When wearing a cloth face covering:
- Wear a covering when you can’t maintain 6 ft of distance from people outside your household (e.g., grocery store, pharmacy.
- Fully cover your mouth and nose with the face covering
- Limit gaps between face and covering
- Wash or sanitize your hands before touching your face or covering
- Remove covering without touching your eyes, mouth, or nose
- Launder covering when not in use, or when soiled
- Continue taking other precautions, like physical distancing and regular hand washing.
- Use someone else’s face covering
- Touch the inside of your face covering
- Share your face covering
- Go out in public if you’re experiencing symptoms of COVID-19, except for medical care.
Cloth face coverings should not be placed on young children under age 2, anyone who has trouble breathing, or is unconscious, incapacitated or otherwise unable to remove the mask without assistance. For children 2-8, cloth face covering should only be worn under adult supervision to ensure that the child can breathe safely and avoid choking or suffocation.
Update as of 5.8.2020
GUIDELINES HELP CYCLISTS, HIKERS, CAMPERS AND MORE RECREATE SAFELY
Central Oregon Emergency Information Network encourages local residents to recreate safely. Those who choose to enjoy the sunshine outdoors should follow these recommendations, developed in partnership with recreation leaders from Crook, Deschutes and Jefferson counties.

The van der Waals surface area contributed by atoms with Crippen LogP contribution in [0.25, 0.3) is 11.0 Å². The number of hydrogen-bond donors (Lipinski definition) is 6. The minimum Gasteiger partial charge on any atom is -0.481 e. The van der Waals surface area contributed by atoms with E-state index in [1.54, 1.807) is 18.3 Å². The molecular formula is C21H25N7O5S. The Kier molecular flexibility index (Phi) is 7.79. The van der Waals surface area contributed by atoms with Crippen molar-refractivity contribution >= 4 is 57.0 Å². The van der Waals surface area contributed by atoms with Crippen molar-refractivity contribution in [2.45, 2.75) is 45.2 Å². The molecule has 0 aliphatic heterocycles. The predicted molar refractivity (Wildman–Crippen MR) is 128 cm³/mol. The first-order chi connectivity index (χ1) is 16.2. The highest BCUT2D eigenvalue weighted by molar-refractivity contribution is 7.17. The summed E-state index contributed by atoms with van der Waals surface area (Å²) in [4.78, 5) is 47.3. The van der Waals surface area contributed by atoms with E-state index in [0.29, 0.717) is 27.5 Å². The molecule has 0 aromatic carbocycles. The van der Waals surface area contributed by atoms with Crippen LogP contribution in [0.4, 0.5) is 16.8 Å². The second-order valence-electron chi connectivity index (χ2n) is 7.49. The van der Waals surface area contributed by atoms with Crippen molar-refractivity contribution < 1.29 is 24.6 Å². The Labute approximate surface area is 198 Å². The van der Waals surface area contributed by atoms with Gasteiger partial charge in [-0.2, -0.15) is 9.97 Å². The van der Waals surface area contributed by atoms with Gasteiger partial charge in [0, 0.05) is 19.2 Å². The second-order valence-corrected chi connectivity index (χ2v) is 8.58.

- Trail etiquette is as important as ever now.
- Yield to both hikers and horses on trails.
- Ride/hike from your back door, if possible. (Avoid driving to trailheads.)
- Maintain at least 6 feet of distance from others.
- Visit less crowded areas, visit during off-peak times, and have a back-up plan.
- Be nice, say hi!
- Visit less crowded areas, visit during off-peak times, and have a back-up plan.
- Keep at least 6 feet between you and other Oregnians enjoying the outdoors.
- Sustain fish and wildlife habitat by avoiding or minimizing activity along eroding stream and lake banks and other unstable areas.
- Launch on boat at a time to ensure other ORegonians have enough space to launch safely and securely.
- Offer a wide berth when passing and say a friendly, “hello.”
- Go solo or only with members of your household. No groups and go single file.
- Visit less crowded areas, visit during off-peak times and have a back-up plan.
- Check what’s open before leaving home. Your favorite trail may remain closed, or need to be closed on a temporary basis.
- Stay 6 feet from others.
- Check what’s open before leaving home. Your favorite camp site may remain closed, or need to be closed on a temporary basis.